January 29, 2019

José Marti’s Song for Freedom

A day after I should have celebrated Marti’s birthday (1/28/1853) it seems obvious that even I can’t think about Cuba all the time. It would not be healthy. But in spite of seeing connections to Cuban history in strange and obscure places, there are still many other things in life that interest and distract me.
Sometimes the best way for me to deal with the meanness and unfairness we regularly push towards Cuba, is to escape into Photoshop, with headphones and suitable music.
But with the possibility of our beloved Democracy crashing to a fiery end in the hands of a spoiled-rich racist child with no manners and a Congress confusing the meaning of the word “president” with the word “king,” my Cuban family seems safer than my American family.
A book for children
Today, as I look back on José Martí’s 185th birthday, I want to tell you about a recently published book: Marti’s Song for Freedom, written by Emma Otheguy, beautifully illustrated by Beatriz Vidal and published by Children’s Book Press. It’s a bilingual children’s book that should be available in public libraries and schools… (buy it here) and perhaps your own child’s library.
Vidal’s images present Martí in his most ideological and humane … he appears in his chosen black suit (not in that Spanish garb that some TV-Marti supporters want to dress him in).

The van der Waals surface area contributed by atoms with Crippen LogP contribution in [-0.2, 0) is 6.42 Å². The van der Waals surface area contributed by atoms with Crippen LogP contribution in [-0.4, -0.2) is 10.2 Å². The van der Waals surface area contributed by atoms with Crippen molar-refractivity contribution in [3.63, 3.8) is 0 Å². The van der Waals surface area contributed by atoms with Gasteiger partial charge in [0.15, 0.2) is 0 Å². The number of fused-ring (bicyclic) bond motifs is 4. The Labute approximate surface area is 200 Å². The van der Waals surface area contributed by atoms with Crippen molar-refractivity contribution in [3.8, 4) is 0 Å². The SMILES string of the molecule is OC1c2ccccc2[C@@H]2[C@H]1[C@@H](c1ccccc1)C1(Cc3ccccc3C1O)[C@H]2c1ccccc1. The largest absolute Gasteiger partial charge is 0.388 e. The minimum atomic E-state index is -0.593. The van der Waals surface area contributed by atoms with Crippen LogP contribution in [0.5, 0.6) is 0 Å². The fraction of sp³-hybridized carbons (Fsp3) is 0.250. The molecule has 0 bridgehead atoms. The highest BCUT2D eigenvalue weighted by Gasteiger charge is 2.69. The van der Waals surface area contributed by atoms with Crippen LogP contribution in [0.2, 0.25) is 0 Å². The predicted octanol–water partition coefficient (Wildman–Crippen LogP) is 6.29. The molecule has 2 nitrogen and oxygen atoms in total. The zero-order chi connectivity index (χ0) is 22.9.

Vidal also shows, in the last image, a diverse Cuban population that could easily represent the American trend that White Nationalists oppose; black and white Cubans, brown Cubans, and coffee-colored Cubans with different levels of cream and sugar…
Aside from being a writer, poet, revolutionary organizer and visionary (of a race-less society that values peace and education) Martí was a spiritual leader… one that we can still employ to help us crawl out of this destructive moral and spiritual quicksand we’ve fallen into.
Our country, sadly, was never allowed to grow its own Martí. Either through White Nationalist intimidation or assassination, our potential Martís are murdered, and our education system actively blocks their contributions from entering our culture. It keeps things from changing. It stunts growthful evolution.
Martí died in battle in 1895, but his spirit lives on. A beautiful image near the end of the book depicts the Maestro in battle, shortly before he was killed.
If there’s one thing that I would criticize is that Martí is referred to throughout the book as José, not Martí. This isn’t a big deal. The name José is popular in our reality (Conseco, Calderon, Velasco, Reyes, Antonio Dominguez Banderas, Ferrer, Fernandez, etc.) but only one Martí. Even the Mexican parrot from Disneyland’s Enchanted Tiki Room is named José.
Still, this new children’s book could be the start of a journey to help us find the beloved maestro. To share him. To let his love and humanaity warm our hearts. It is also the ideal way to introduce a young child to the issues of our past.
Que viva Otheguy and Vidal!

Labels: , , , , , , ,


Post a Comment

<< Home